- By Native News Online Staff
WINDOW ROCK, Ariz. — On Tuesday, the Navajo Department of Health, in coordination with the Navajo Epidemiology Center and the Navajo Area Indian Health Service, reported 87 new Covid-19 positive cases for the Navajo Nation and eight more deaths. The total number of deaths is now 985 as of Tuesday. Reports indicate that 14,196 individuals have recovered from Covid-19, and 229,782 Covid-19 tests have been administered. The total number of positive Covid-19 cases is now 27,665, including five delayed reported cases.
Navajo Nation Covid-19 positive cases by Service Unit:
- Chinle Service Unit: 5,104
- Crownpoint Service Unit: 2,736
- Ft. Defiance Service Unit: 3,047
- Gallup Service Unit: 4,406
- Kayenta Service Unit: 2,509
- Shiprock Service Unit: 4,789
- Tuba City Service Unit: 3,279
- Winslow Service Unit: 1,759
* 36 residences with Covid-19 positive cases are not specific enough to place them accurately in a Service Unit.
On Tuesday, the state of Arizona reported 4,748 new cases, Utah reported 1,411, and New Mexico reported 602 new cases.
“Many of our Navajo people are receiving the CARES Act Hardship Assistance checks. We, along with the public health experts, strongly urge everyone to continue staying home as much as possible and avoid travel to border towns and other cities. When we move, the Covid-19 virus moves and puts us at greater risk. We continue to stress that the safest place to be is at home here on the Navajo Nation. Stay local, stay safe. Keep your guard up and keep taking all precautions to keep yourselves safe and healthy. We are in this fight together against Covid-19,” said Navajo Nation President Jonathan Nez.
On Monday, Jan. 25. the latest Public Health Emergency Order took effect with the following provisions:
- Extends the Stay-At-Home order requiring all residents to remain at home 24-hours, seven days a week, with the exceptions of essential workers that must report to work, emergency situations, to obtain essential food, medication, and supplies, tend to livestock, outdoor exercising within the immediate vicinity of your home, wood gathering and hauling with a permit.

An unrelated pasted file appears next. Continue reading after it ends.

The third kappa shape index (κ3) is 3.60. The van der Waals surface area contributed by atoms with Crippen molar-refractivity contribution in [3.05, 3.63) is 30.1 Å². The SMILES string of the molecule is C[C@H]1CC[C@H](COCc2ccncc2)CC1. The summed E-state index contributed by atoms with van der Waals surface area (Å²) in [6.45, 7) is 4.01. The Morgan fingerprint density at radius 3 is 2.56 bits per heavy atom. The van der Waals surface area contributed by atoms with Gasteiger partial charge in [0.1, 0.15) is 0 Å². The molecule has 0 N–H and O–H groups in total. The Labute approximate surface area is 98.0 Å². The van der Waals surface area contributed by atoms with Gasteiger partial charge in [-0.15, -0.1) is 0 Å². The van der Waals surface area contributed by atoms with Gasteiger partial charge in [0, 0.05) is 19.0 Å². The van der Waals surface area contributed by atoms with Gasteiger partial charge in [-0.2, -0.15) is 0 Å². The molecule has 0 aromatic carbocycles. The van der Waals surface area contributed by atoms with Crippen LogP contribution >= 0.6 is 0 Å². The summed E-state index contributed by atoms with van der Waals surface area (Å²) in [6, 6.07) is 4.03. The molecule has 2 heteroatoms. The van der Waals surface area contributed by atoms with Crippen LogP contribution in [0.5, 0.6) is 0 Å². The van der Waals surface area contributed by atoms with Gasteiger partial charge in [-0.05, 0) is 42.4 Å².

- Implements a daily curfew from 9:00 p.m. (MST) until 5:00 a.m. (MST) seven days a week.
- Essential businesses may operate between the hours of 7:00 a.m. (MST) and 8:00 p.m. (MST) daily, including gas stations, grocery stores, convenience stores, hardware stores, laundromats, restaurants, food establishments, banks and similar financial institutions, and hay vendors, provided they comply with provisions outline in the order to help protect employees and the public from Covid-19.
- Refrain from gathering with individuals from outside your immediate household and requiring all residents to wear a mask in public, avoid public gatherings, maintain social (physical) distancing, remain in your vehicle for curb-side and drive-through services.
The Nez-Lizer Administration will host an online town hall on Wednesday, Jan. 27, 2021 at 10:00 a.m. (MST) on the Nez-Lizer Facebook page and YouTube channel to provide more updates.
For more information, including helpful prevention tips, and resources to help stop the spread of Covid-19, visit the Navajo Department of Health's Covid-19 website: https://www.google.com/url?q=http://www.ndoh.navajo-nsn.gov/COVID-19&source=gmail&ust=1611797578166000&usg=AFQjCNEghNHEtLuYW5iBJGnvyroSW4x4NQ">http://www.ndoh.navajo-nsn.gov/Covid-19. For Covid-19 related questions and information, call (928) 871-7014.
More Stories Like This'Remove the Stain Act' Moves Forward as House Passes Defense Bill
Lummi Nation Woman Reported Missing While Vacationing in Las Vegas, Found Alive
Lummi Woman Disappears in Las Vegas, on Trip with Fiancé and Friends
Biden Administration to Host 2021 White House Tribal Nations Summit
Albuquerque man sentenced to 5 years for assault in Indian Country
Native Perspective. Native Voices. Native News.
We launched Native News Online because the mainstream media often overlooks news that is important is Native people. We believe that everyone in Indian Country deserves equal access to news and commentary pertaining to them, their relatives and their communities. That's why the story you’ve just finished was free — and we want to keep it that way, for all readers. We hope you'll consider making a donation to support our efforts so that we can continue publishing more stories that make a difference to Native people, whether they live on or off the reservation. Your donation will help us keep producing quality journalism and elevating Indigenous voices. Any contribution of any amount — big or small — gives us a better, stronger future and allows us to remain a force for change. Donate to Native News Online today and support independent Indigenous journalism. Thank you.